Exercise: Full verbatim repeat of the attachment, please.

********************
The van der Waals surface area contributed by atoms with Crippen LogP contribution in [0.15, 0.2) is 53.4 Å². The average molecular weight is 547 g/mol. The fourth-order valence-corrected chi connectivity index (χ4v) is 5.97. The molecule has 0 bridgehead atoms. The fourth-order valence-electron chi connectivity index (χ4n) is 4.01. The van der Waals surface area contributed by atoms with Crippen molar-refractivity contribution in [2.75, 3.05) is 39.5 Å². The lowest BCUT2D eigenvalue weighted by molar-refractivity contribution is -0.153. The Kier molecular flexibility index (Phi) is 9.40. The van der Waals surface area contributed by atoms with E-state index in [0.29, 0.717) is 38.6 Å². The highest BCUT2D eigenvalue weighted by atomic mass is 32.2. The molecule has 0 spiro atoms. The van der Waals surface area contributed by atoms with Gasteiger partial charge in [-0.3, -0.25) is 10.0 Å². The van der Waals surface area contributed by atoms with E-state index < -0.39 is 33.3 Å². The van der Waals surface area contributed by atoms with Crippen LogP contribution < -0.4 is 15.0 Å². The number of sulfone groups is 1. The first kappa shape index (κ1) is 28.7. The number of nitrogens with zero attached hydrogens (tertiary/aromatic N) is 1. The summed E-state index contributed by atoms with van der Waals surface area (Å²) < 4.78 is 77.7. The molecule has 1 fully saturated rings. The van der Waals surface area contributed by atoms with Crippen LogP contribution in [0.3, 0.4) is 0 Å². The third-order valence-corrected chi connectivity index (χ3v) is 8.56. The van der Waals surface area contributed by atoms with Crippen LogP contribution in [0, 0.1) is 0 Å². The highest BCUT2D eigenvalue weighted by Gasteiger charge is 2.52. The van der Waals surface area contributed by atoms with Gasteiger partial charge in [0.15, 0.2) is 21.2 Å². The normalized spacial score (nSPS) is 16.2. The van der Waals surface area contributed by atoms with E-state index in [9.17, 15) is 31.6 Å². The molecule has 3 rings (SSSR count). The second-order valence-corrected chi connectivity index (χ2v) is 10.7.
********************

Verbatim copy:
The van der Waals surface area contributed by atoms with Crippen LogP contribution in [0.15, 0.2) is 53.4 Å². The average molecular weight is 547 g/mol. The fourth-order valence-corrected chi connectivity index (χ4v) is 5.97. The molecule has 0 bridgehead atoms. The fourth-order valence-electron chi connectivity index (χ4n) is 4.01. The van der Waals surface area contributed by atoms with Crippen molar-refractivity contribution in [2.75, 3.05) is 39.5 Å². The lowest BCUT2D eigenvalue weighted by molar-refractivity contribution is -0.153. The Kier molecular flexibility index (Phi) is 9.40. The van der Waals surface area contributed by atoms with E-state index in [0.29, 0.717) is 38.6 Å². The highest BCUT2D eigenvalue weighted by atomic mass is 32.2. The molecule has 0 spiro atoms. The van der Waals surface area contributed by atoms with Gasteiger partial charge in [-0.3, -0.25) is 10.0 Å². The van der Waals surface area contributed by atoms with E-state index < -0.39 is 33.3 Å². The van der Waals surface area contributed by atoms with Crippen LogP contribution < -0.4 is 15.0 Å². The number of sulfone groups is 1. The first kappa shape index (κ1) is 28.7. The number of nitrogens with zero attached hydrogens (tertiary/aromatic N) is 1. The summed E-state index contributed by atoms with van der Waals surface area (Å²) < 4.78 is 77.7. The molecule has 1 fully saturated rings. The van der Waals surface area contributed by atoms with Crippen LogP contribution in [0.3, 0.4) is 0 Å². The third-order valence-corrected chi connectivity index (χ3v) is 8.56. The van der Waals surface area contributed by atoms with Crippen LogP contribution in [0, 0.1) is 0 Å². The highest BCUT2D eigenvalue weighted by Gasteiger charge is 2.52. The van der Waals surface area contributed by atoms with Gasteiger partial charge in [0.15, 0.2) is 21.2 Å². The normalized spacial score (nSPS) is 16.2. The van der Waals surface area contributed by atoms with E-state index in [9.17, 15) is 31.6 Å². The molecule has 3 rings (SSSR count). The second-order valence-corrected chi connectivity index (χ2v) is 10.7.